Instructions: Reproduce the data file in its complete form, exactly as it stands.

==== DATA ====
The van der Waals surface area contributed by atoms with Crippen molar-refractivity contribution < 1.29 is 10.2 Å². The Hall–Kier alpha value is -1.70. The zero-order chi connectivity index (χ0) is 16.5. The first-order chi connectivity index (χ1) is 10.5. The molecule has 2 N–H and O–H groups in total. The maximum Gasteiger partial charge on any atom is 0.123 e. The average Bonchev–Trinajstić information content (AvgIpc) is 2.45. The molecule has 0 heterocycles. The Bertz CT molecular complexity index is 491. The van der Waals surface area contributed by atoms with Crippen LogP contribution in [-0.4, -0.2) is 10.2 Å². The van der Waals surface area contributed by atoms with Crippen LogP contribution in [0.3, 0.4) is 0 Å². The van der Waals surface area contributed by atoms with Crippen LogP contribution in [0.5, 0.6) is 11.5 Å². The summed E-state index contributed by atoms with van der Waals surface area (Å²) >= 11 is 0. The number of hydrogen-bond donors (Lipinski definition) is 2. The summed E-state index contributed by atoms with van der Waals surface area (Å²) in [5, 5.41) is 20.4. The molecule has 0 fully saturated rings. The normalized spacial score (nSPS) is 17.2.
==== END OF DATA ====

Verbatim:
The van der Waals surface area contributed by atoms with Crippen molar-refractivity contribution < 1.29 is 10.2 Å². The Hall–Kier alpha value is -1.70. The zero-order chi connectivity index (χ0) is 16.5. The first-order chi connectivity index (χ1) is 10.5. The molecule has 2 N–H and O–H groups in total. The maximum Gasteiger partial charge on any atom is 0.123 e. The average Bonchev–Trinajstić information content (AvgIpc) is 2.45. The molecule has 0 heterocycles. The Bertz CT molecular complexity index is 491. The van der Waals surface area contributed by atoms with Crippen LogP contribution in [-0.4, -0.2) is 10.2 Å². The van der Waals surface area contributed by atoms with Crippen LogP contribution in [0.3, 0.4) is 0 Å². The van der Waals surface area contributed by atoms with Crippen LogP contribution in [0.5, 0.6) is 11.5 Å². The summed E-state index contributed by atoms with van der Waals surface area (Å²) >= 11 is 0. The number of hydrogen-bond donors (Lipinski definition) is 2. The summed E-state index contributed by atoms with van der Waals surface area (Å²) in [5, 5.41) is 20.4. The molecule has 0 fully saturated rings. The normalized spacial score (nSPS) is 17.2.